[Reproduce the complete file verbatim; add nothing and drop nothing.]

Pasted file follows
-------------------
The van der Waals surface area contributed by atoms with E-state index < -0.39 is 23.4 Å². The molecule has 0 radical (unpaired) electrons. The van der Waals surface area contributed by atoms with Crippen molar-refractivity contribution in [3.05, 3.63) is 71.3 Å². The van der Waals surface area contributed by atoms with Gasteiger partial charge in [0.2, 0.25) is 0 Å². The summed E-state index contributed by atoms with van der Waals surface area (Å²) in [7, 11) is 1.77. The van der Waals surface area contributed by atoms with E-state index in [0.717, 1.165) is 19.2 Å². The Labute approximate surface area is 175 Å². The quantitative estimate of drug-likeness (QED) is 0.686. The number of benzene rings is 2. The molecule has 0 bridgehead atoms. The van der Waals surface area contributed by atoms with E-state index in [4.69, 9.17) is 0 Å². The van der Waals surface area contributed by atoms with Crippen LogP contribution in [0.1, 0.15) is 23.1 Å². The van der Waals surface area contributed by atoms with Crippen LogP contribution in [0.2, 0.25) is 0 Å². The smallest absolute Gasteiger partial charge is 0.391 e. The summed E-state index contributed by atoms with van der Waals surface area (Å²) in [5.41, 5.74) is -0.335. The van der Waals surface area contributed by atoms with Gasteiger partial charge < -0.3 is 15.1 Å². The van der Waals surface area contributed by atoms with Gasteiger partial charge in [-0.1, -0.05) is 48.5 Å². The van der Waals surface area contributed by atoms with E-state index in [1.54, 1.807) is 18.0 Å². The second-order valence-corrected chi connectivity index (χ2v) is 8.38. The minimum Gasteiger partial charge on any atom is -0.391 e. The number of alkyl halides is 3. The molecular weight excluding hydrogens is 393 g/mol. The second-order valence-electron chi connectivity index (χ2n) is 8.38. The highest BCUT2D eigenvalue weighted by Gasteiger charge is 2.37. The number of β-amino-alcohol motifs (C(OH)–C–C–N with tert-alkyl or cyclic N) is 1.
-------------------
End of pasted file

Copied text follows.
The van der Waals surface area contributed by atoms with E-state index < -0.39 is 23.4 Å². The molecule has 0 radical (unpaired) electrons. The van der Waals surface area contributed by atoms with Crippen molar-refractivity contribution in [3.05, 3.63) is 71.3 Å². The van der Waals surface area contributed by atoms with Gasteiger partial charge in [0.2, 0.25) is 0 Å². The summed E-state index contributed by atoms with van der Waals surface area (Å²) in [7, 11) is 1.77. The van der Waals surface area contributed by atoms with E-state index in [0.717, 1.165) is 19.2 Å². The Labute approximate surface area is 175 Å². The quantitative estimate of drug-likeness (QED) is 0.686. The number of benzene rings is 2. The molecule has 0 bridgehead atoms. The van der Waals surface area contributed by atoms with E-state index in [4.69, 9.17) is 0 Å². The van der Waals surface area contributed by atoms with Crippen LogP contribution in [0.1, 0.15) is 23.1 Å². The van der Waals surface area contributed by atoms with Crippen LogP contribution in [0.2, 0.25) is 0 Å². The smallest absolute Gasteiger partial charge is 0.391 e. The summed E-state index contributed by atoms with van der Waals surface area (Å²) in [5.41, 5.74) is -0.335. The van der Waals surface area contributed by atoms with Gasteiger partial charge < -0.3 is 15.1 Å². The van der Waals surface area contributed by atoms with Gasteiger partial charge in [-0.1, -0.05) is 48.5 Å². The van der Waals surface area contributed by atoms with E-state index in [1.54, 1.807) is 18.0 Å². The second-order valence-corrected chi connectivity index (χ2v) is 8.38. The minimum Gasteiger partial charge on any atom is -0.391 e. The number of alkyl halides is 3. The molecular weight excluding hydrogens is 393 g/mol. The second-order valence-electron chi connectivity index (χ2n) is 8.38. The highest BCUT2D eigenvalue weighted by Gasteiger charge is 2.37. The number of β-amino-alcohol motifs (C(OH)–C–C–N with tert-alkyl or cyclic N) is 1.